Authors






Eudoxus
(BC 408  355)
Born in 408 B.C. in Cnidus. He was a Greek geometer and astronomer.
Eudoxus studied at Plato's Academy and was a student of Archytas
of Tarentum. He spent over a year in Egypt and then, on his return,
established a school that competed with Plato. There is ample
evidence to suggest that Eudoxus had little respect for Plato's
analytic ability.
Eudoxus proposed a heliocentric system for the solar system; a
very important contribution. Other important contributions were
to the theory of proportion, where he made a definition of equal
ratios similar to cross multiplying, and early work on integration
with the theory of exhaustion. Eudoxus also devised a theory of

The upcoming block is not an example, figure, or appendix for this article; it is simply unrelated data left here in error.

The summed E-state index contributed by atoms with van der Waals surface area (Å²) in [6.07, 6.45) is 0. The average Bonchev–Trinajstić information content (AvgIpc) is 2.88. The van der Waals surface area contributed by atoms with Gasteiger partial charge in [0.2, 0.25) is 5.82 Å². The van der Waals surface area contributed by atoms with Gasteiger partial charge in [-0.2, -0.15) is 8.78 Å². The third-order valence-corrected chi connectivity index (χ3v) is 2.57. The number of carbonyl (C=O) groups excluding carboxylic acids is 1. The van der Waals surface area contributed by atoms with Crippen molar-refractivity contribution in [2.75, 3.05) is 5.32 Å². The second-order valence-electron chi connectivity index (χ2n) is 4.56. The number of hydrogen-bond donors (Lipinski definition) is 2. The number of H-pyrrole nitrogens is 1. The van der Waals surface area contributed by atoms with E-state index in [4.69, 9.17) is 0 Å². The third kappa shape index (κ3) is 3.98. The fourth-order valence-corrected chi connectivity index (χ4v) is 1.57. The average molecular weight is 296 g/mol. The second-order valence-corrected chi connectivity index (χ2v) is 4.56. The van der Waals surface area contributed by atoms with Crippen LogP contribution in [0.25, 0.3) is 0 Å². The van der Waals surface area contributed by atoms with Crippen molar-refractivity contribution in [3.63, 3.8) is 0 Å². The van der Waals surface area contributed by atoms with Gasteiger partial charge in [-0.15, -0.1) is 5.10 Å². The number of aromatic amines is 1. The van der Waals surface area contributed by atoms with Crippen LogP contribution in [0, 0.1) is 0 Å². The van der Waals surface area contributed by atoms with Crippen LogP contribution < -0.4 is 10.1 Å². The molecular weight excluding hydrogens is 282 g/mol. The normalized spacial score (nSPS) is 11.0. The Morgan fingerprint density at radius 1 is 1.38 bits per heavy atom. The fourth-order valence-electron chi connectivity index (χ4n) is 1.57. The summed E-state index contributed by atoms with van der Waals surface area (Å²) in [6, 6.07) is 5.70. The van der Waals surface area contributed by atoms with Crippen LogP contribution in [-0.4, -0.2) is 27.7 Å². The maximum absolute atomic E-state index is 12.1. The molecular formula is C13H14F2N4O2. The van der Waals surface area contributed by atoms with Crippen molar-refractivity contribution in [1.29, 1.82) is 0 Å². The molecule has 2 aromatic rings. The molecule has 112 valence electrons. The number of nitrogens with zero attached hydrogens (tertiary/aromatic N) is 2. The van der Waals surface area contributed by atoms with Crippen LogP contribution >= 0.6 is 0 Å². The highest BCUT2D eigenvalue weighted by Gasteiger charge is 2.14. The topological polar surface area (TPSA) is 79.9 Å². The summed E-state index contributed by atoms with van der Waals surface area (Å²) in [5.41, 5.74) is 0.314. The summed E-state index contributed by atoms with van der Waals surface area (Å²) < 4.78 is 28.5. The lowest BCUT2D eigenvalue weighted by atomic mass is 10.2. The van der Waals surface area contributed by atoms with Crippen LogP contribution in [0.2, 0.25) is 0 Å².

planets carried on glassy spheres that were nested around the
Earth in mountings like compass gimbals: rotations on these explained
observed motions.
The kampyle curve was studied by Eudoxus also in relation to the
classical problem of duplication of the cube. Eudoxus found formulas
for measuring pyramids cones and cylinders. Books V and XII of
Euclid's Elements are attributed to Eudoxus by some experts. In
355 B.C. Eudoxus died in Cnidus.
[Source: Ancient
Greek Science]